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Internet law expert can explain labor board's latest social media ruling

July 11, 2013

If you gripe about your employer in a Facebook post, can you be fired for it? It depends, according to several recent rulings and advice memoranda by the National Labor Relations Board.

Wayne State University Associate Professor of Law John Rothchild, an expert on Internet law, is available to explain the board’s position and the law as it applies to social media and employment. Rothchild of Ann Arbor is co-author of Internet Commerce: The Emerging Legal Framework (Foundation Press), a casebook that offers a grounding in the legal issues that arise in connection with doing business using the Internet, and other relevant publications.

Under the National Labor Relations Act, an employer commits an unfair labor practice if it fires an employee for engaging in “protected concerted activity.” An employee’s criticism of his or her employer may be protected, even if it is harsh and public. But not all criticism is protected. An Advice Memorandum the board issued in May concerned such a situation. The memo addressed the firing of a clerical employee at Skinsmart Dermatology who posted disparaging comments about her employer in a Facebook group messaging discussion. After her termination, the employee filed an unfair labor charge and claimed that her firing violated federal law. The memorandum concluded that it didn’t because her disparaging comments were nothing more than an individual gripe.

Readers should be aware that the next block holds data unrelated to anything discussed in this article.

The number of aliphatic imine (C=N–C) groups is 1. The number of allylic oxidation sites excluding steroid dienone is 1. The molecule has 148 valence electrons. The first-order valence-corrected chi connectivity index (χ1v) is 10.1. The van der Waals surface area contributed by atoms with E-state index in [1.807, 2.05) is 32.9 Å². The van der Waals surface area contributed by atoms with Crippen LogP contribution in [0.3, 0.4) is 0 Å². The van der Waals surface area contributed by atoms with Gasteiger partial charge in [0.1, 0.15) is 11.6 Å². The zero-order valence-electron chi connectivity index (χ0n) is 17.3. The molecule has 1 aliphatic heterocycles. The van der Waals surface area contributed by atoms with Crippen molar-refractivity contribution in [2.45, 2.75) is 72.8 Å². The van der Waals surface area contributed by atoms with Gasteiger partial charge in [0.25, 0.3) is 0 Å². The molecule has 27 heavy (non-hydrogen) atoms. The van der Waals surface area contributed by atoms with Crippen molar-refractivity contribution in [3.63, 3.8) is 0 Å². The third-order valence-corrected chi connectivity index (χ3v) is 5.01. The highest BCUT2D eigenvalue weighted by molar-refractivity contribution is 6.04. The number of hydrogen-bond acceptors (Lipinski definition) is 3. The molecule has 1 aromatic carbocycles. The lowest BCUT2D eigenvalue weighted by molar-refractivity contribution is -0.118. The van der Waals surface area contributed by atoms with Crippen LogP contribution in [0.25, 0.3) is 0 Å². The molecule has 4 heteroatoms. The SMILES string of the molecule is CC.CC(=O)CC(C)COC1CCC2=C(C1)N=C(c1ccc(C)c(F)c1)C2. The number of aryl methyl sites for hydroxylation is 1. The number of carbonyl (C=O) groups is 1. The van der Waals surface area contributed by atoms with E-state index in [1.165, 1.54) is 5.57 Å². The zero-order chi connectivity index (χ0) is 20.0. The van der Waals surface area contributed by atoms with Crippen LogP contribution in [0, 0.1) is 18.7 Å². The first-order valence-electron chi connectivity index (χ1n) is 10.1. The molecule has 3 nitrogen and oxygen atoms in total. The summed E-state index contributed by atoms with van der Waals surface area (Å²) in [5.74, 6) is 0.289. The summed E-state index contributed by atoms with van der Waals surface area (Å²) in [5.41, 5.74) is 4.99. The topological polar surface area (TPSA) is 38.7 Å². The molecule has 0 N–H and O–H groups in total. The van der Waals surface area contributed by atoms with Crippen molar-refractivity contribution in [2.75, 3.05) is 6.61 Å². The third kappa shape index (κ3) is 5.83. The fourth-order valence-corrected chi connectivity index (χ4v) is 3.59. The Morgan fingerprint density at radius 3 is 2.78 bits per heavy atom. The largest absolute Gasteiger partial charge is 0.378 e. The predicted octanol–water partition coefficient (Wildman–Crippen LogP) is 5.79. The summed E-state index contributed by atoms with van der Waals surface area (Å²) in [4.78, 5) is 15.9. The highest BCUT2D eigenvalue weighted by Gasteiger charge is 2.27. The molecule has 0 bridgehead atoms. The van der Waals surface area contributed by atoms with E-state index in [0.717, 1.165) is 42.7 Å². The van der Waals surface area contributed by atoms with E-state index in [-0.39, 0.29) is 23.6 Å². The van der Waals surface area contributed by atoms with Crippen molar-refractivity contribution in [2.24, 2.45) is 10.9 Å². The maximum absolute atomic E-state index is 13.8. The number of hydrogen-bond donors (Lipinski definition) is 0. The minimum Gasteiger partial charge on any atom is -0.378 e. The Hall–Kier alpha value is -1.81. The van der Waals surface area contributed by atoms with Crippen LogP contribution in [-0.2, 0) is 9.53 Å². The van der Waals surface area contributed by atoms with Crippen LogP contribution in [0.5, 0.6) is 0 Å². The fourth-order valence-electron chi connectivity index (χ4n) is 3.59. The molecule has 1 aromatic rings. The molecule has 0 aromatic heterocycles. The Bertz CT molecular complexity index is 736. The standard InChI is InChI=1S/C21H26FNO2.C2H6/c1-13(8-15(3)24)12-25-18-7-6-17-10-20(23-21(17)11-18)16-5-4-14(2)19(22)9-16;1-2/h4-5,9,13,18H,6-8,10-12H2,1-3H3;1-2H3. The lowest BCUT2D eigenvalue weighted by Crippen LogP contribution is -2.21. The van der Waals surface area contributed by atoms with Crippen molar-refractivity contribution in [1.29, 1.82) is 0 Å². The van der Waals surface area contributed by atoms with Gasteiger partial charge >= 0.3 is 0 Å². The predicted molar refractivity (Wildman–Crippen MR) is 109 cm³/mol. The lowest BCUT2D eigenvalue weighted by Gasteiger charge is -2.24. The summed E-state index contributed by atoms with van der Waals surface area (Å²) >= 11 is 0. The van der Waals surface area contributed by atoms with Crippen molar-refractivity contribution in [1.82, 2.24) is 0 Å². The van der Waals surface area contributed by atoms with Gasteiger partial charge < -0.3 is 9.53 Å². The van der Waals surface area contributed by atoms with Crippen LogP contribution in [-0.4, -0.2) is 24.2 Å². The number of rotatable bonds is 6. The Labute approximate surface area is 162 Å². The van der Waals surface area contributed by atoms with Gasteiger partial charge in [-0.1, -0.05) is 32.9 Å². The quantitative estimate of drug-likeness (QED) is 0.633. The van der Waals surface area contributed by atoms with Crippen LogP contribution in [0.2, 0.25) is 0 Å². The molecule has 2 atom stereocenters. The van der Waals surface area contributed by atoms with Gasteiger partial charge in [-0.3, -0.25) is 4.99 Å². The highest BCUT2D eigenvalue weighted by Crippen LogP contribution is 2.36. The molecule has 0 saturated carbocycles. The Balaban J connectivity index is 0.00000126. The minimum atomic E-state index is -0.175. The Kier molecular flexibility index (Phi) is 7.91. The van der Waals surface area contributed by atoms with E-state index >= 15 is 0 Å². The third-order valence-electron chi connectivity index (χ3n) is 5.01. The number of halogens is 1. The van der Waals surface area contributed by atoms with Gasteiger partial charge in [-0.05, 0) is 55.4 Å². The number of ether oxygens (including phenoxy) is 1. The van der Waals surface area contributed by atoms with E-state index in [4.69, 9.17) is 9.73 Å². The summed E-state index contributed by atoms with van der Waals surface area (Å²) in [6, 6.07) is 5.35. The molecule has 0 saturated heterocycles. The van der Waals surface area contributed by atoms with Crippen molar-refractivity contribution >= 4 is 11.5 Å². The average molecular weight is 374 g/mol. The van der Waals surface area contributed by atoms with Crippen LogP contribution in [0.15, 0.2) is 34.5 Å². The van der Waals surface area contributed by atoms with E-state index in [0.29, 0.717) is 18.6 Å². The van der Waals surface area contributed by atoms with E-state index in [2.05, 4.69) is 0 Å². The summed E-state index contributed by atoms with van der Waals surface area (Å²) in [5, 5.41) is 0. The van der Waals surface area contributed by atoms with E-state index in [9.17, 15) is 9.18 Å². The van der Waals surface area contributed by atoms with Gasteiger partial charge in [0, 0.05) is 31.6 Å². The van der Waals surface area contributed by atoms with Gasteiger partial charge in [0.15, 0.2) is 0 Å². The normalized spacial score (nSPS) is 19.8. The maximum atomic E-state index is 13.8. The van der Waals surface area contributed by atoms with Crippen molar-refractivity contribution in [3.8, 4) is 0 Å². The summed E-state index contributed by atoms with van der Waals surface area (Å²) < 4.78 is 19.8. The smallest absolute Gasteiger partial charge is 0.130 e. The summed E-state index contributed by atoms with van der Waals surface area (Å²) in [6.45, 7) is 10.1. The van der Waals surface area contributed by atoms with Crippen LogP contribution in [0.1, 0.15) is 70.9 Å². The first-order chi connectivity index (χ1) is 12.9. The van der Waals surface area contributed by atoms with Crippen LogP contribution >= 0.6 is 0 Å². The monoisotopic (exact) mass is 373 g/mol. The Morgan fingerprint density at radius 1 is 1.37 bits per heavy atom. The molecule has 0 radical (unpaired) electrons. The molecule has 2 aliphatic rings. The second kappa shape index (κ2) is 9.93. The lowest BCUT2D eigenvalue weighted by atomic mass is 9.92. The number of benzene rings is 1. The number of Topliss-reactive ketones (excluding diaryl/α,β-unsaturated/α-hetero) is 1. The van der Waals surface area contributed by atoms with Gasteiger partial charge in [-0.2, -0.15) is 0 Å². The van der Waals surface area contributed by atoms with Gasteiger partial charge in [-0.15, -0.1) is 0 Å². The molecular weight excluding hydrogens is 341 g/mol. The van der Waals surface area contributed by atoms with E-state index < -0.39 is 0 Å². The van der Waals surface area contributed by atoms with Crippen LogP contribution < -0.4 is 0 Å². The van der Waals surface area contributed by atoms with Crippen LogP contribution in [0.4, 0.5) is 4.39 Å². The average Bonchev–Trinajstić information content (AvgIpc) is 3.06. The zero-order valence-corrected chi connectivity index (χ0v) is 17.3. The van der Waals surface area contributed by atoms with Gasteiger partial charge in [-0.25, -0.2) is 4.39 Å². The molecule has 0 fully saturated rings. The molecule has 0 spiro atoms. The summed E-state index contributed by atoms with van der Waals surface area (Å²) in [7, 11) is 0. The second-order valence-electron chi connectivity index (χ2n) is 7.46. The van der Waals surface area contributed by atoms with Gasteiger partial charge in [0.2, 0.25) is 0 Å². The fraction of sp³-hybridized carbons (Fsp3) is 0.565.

What can you post online about your employer without the risk of losing your job? When can an employer fire a worker for online griping without violating the National Labor Relations Act? Rothchild can help journalists find the answers to share with the public.

He has been a member of the Wayne Law faculty since 2001. For 10 years prior, he was an attorney at the Federal Trade Commission’s Bureau of Consumer Protection, specializing in law enforcement efforts addressing Internet-based fraud and online compliance issues. For several years, he led the commission’s international consumer protection program. From 1987-91, he represented labor unions and pension plans as an associate with the Washington, D.C., law firm of Bredhoff & Kaiser.

To reach Rothchild, contact Shawn Starkey at sstarkey@wayne.edu or 313-577-4629.

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